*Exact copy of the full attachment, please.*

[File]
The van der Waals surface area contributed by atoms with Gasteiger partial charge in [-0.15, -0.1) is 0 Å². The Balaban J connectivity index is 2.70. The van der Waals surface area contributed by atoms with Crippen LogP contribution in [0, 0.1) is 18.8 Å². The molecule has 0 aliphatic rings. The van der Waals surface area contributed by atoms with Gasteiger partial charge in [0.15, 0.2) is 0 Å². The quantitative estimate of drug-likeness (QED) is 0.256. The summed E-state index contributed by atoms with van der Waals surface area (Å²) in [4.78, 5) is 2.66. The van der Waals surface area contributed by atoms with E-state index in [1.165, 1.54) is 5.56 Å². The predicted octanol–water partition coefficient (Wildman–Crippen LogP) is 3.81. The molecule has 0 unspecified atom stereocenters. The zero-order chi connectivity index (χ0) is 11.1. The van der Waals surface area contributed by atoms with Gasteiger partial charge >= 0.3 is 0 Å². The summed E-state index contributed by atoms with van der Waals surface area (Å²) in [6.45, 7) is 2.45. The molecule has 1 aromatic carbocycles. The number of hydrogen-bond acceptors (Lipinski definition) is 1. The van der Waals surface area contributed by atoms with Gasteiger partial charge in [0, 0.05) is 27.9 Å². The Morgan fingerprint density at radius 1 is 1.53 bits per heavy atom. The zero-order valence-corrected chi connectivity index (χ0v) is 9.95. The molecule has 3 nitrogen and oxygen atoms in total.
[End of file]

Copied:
The van der Waals surface area contributed by atoms with Gasteiger partial charge in [-0.15, -0.1) is 0 Å². The Balaban J connectivity index is 2.70. The van der Waals surface area contributed by atoms with Crippen LogP contribution in [0, 0.1) is 18.8 Å². The molecule has 0 aliphatic rings. The van der Waals surface area contributed by atoms with Gasteiger partial charge in [0.15, 0.2) is 0 Å². The quantitative estimate of drug-likeness (QED) is 0.256. The summed E-state index contributed by atoms with van der Waals surface area (Å²) in [4.78, 5) is 2.66. The van der Waals surface area contributed by atoms with E-state index in [1.165, 1.54) is 5.56 Å². The predicted octanol–water partition coefficient (Wildman–Crippen LogP) is 3.81. The molecule has 0 unspecified atom stereocenters. The zero-order chi connectivity index (χ0) is 11.1. The van der Waals surface area contributed by atoms with Gasteiger partial charge >= 0.3 is 0 Å². The summed E-state index contributed by atoms with van der Waals surface area (Å²) in [6.45, 7) is 2.45. The molecule has 1 aromatic carbocycles. The number of hydrogen-bond acceptors (Lipinski definition) is 1. The van der Waals surface area contributed by atoms with Gasteiger partial charge in [0, 0.05) is 27.9 Å². The Morgan fingerprint density at radius 1 is 1.53 bits per heavy atom. The zero-order valence-corrected chi connectivity index (χ0v) is 9.95. The molecule has 3 nitrogen and oxygen atoms in total.